• Ever wonder what happens when a company files bankruptcy? More specifically what happens to the stock of that company if it is publicly owned, and what will transpire in the future? This conversation with casual investor, Alexis Harris, from Planet Money by NPR, offers some insight as to why she invested in the Hertz Corporation (HTZ) after it recently filed for Chapter 11 bankruptcy facing insolvency. After the filing, a very short window of opportunity flashed itself to Alexis who pounced and was able to turn a $10,000 profit on a $2,000 investment due to a supply/demand mismatch. Although a risky and uncommon outcome, this story was an interesting one to listen to and think through. Please feel free to submit suggested resources to smelnick@sfr1.com. 

Spotify link:https://open.spotify.com/episode/3NVvRKmKroEh5w8MutSRuB?si=dsxGzX6rR6iYWGxxTWUDHg

 

Sources: The WSJ, T. Rowe Price Global Markets Weekly Update, worldometer.com 

 

 

 DISCLAIMER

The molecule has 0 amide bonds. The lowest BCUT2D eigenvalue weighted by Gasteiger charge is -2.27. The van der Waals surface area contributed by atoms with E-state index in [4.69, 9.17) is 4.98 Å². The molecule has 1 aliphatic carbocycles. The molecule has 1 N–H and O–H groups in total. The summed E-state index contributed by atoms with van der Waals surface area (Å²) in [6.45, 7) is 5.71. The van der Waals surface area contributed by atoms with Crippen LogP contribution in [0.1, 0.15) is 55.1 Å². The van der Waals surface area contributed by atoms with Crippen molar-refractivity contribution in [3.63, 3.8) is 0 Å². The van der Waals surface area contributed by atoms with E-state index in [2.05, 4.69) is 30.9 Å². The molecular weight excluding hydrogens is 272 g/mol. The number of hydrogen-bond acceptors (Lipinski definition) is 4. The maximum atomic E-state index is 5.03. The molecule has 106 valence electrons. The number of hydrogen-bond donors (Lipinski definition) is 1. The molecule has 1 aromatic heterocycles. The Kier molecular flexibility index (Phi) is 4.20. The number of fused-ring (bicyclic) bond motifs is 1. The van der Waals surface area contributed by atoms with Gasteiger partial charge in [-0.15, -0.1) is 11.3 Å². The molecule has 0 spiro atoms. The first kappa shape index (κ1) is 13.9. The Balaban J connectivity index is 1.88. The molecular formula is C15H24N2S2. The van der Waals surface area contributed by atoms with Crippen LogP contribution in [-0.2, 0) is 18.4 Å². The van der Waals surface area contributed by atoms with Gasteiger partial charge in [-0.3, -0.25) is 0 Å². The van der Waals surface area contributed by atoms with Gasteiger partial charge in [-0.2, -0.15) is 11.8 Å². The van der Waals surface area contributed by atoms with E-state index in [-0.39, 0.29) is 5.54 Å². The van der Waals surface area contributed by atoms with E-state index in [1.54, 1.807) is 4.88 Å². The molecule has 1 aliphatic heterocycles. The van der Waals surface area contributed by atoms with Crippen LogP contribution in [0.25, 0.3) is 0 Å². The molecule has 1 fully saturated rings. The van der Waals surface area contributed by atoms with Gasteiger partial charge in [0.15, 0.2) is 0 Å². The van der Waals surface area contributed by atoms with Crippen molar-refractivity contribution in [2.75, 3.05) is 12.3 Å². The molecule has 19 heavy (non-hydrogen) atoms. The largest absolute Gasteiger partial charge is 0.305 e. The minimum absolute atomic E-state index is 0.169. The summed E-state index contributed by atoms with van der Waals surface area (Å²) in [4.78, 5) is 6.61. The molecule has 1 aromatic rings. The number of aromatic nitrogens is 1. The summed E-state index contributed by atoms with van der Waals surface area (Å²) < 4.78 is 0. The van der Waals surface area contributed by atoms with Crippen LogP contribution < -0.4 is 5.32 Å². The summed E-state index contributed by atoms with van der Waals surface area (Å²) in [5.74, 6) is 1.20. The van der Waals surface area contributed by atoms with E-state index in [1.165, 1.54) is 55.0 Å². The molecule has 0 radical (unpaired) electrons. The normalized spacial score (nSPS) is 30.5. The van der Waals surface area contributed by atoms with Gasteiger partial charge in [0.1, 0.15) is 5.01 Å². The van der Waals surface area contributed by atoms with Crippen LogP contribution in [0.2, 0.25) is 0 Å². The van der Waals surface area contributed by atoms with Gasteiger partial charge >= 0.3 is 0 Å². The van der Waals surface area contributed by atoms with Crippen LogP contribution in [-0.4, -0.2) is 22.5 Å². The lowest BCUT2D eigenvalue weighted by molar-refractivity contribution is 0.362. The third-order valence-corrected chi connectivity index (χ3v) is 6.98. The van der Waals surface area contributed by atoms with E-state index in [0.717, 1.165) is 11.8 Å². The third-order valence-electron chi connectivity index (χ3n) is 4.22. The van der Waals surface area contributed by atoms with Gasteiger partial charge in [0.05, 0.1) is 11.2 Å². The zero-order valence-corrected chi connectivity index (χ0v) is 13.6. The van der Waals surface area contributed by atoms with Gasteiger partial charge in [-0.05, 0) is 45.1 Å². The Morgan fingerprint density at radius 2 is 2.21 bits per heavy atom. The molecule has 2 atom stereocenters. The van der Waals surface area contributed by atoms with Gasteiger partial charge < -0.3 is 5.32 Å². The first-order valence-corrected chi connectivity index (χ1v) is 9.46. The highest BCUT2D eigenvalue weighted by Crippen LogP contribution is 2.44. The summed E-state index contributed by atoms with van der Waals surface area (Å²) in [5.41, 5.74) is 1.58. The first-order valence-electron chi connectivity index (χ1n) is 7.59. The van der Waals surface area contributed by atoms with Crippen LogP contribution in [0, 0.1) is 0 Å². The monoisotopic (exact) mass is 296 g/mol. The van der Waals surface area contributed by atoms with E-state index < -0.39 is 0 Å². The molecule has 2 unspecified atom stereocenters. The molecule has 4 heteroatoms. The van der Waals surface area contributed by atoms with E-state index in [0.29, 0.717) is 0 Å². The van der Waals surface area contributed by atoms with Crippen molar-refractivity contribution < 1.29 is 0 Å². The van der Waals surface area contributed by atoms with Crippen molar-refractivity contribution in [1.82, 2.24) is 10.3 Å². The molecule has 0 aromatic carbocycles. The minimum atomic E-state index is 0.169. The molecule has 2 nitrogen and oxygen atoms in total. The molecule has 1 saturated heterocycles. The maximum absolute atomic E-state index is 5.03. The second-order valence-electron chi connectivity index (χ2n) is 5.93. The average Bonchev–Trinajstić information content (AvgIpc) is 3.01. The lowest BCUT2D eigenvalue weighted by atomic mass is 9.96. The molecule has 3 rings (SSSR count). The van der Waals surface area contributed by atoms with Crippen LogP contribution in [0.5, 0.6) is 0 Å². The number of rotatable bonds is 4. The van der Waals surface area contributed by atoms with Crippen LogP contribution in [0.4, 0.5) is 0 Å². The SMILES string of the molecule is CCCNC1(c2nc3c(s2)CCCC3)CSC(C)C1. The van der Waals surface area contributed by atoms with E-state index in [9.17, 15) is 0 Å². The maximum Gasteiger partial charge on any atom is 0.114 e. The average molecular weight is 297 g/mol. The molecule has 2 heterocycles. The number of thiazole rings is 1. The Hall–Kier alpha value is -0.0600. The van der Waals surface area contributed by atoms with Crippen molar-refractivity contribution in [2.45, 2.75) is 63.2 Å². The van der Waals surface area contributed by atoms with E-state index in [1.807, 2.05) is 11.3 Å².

This commentary was written by Craig Amico, CFA®, CIPM®, Senior Investment Analyst, Noreen Brown, CFA®, Director of Portfolio Management and Steven Melnick, CFA®, Senior Investment Analyst at Summit Financial, LLC., an SEC Registered Investment Adviser (“Summit”), headquartered at 4 Campus Drive, Parsippany, NJ 07054, Tel. 973-285-3600. It is provided for your information and guidance and is not intended as specific advice and does not constitute an offer to sell securities. Summit is an investment adviser and offers asset management and financial planning services. Indices are unmanaged and cannot be invested into directly. The Wilshire 5000 Total Market Index measures the performance of all U.S.-headquartered equity securities with readily available price data. The Standard & Poor’s 500 Index (S&P 500) is an unmanaged group of securities considered to be representative of the stock market. The Russell 2000 Index is a market-cap weighted index comprised of the smallest 2,000 companies within the Russell 3000 Index, a larger market-cap index made up of the largest 3,000 publicly traded companies in the U.S., nearly 98% of the investable U.S. stock market. The MSCI EAFE Index (Europe, Australasia, Far East) is a free float-adjusted market capitalization index designed to measure the equity market performance of developed markets, excluding the U.S. and Canada. The MSCI Europe Index captures large- and mid-cap representation across 15 Developed Markets countries in Europe, covering approximately 85% of the free float-adjusted market capitalization across the European Developed Markets equity universe. The MSCI Emerging Markets (EM) Index captures large- and mid-cap representation across 26 Emerging Markets countries, covering approximately 85% of the free float-adjusted market capitalization in each country. The MSCI Japan Index captures large- and mid-cap representation of the Japanese market, covering approximately 85% of the free float-adjusted market capitalization in Japan. The Bloomberg Barclays U.S. Aggregate Bond Index is a market capitalization-weighted index comprising Treasury securities, Government agency bonds, mortgage backed bonds, corporate bonds, and some foreign bonds traded in the U.S. The Bloomberg Barclays Global Aggregate Ex U.S. Index measures the performance of global investment grade fixed-rate debt markets that excludes USD-denominated securities. The Bloomberg Barclays Municipal Bond Index covers the U.S. dollar-denominated long-term tax-exempt bond market. Created by the Chicago Board Options Exchange (CBOE), the Volatility Index, or VIX, is a real-time market index that represents the market’s expectation of 30-day forward-looking volatility. Data in this newsletter is obtained from sources which we, and our suppliers believe to be reliable, but we do not warrant or guarantee the timelines or accuracy of this information. Consult your financial professional before making any investment decision. Past performance is no guarantee of future results. Diversification/asset allocation does not ensure a profit or guarantee against a loss.